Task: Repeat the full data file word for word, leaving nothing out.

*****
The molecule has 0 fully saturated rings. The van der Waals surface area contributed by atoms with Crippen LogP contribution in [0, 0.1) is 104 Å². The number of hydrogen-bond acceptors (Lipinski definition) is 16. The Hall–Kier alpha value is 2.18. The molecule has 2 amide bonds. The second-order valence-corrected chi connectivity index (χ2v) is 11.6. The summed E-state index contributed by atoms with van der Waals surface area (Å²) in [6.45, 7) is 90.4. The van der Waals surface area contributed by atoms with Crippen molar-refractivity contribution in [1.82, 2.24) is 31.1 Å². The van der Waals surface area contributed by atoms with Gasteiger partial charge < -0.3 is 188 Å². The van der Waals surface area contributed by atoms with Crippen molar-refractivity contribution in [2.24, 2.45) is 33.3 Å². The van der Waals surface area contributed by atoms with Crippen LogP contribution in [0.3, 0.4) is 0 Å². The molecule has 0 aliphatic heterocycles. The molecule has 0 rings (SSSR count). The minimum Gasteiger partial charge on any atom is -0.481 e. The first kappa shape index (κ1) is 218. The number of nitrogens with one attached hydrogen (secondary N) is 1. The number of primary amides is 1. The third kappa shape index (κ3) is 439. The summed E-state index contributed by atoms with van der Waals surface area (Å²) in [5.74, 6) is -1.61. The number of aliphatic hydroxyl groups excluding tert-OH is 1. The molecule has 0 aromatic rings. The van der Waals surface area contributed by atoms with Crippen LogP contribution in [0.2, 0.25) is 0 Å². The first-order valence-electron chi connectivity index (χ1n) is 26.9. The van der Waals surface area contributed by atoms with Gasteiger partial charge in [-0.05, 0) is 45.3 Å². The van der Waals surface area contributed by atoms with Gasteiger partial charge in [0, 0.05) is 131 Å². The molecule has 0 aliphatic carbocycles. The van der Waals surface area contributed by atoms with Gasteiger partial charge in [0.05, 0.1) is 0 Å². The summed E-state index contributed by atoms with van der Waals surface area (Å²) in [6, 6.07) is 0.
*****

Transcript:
The molecule has 0 fully saturated rings. The van der Waals surface area contributed by atoms with Crippen LogP contribution in [0, 0.1) is 104 Å². The number of hydrogen-bond acceptors (Lipinski definition) is 16. The Hall–Kier alpha value is 2.18. The molecule has 2 amide bonds. The second-order valence-corrected chi connectivity index (χ2v) is 11.6. The summed E-state index contributed by atoms with van der Waals surface area (Å²) in [6.45, 7) is 90.4. The van der Waals surface area contributed by atoms with Crippen molar-refractivity contribution in [1.82, 2.24) is 31.1 Å². The van der Waals surface area contributed by atoms with Gasteiger partial charge < -0.3 is 188 Å². The van der Waals surface area contributed by atoms with Crippen molar-refractivity contribution in [2.24, 2.45) is 33.3 Å². The van der Waals surface area contributed by atoms with Crippen LogP contribution in [0.3, 0.4) is 0 Å². The molecule has 0 aliphatic heterocycles. The molecule has 0 rings (SSSR count). The minimum Gasteiger partial charge on any atom is -0.481 e. The first kappa shape index (κ1) is 218. The number of nitrogens with one attached hydrogen (secondary N) is 1. The number of primary amides is 1. The third kappa shape index (κ3) is 439. The summed E-state index contributed by atoms with van der Waals surface area (Å²) in [5.74, 6) is -1.61. The number of aliphatic hydroxyl groups excluding tert-OH is 1. The molecule has 0 aromatic rings. The van der Waals surface area contributed by atoms with Crippen LogP contribution in [0.2, 0.25) is 0 Å². The first-order valence-electron chi connectivity index (χ1n) is 26.9. The van der Waals surface area contributed by atoms with Gasteiger partial charge in [-0.05, 0) is 45.3 Å². The van der Waals surface area contributed by atoms with Gasteiger partial charge in [0, 0.05) is 131 Å². The molecule has 0 aliphatic carbocycles. The van der Waals surface area contributed by atoms with Gasteiger partial charge in [0.05, 0.1) is 0 Å². The summed E-state index contributed by atoms with van der Waals surface area (Å²) in [6, 6.07) is 0.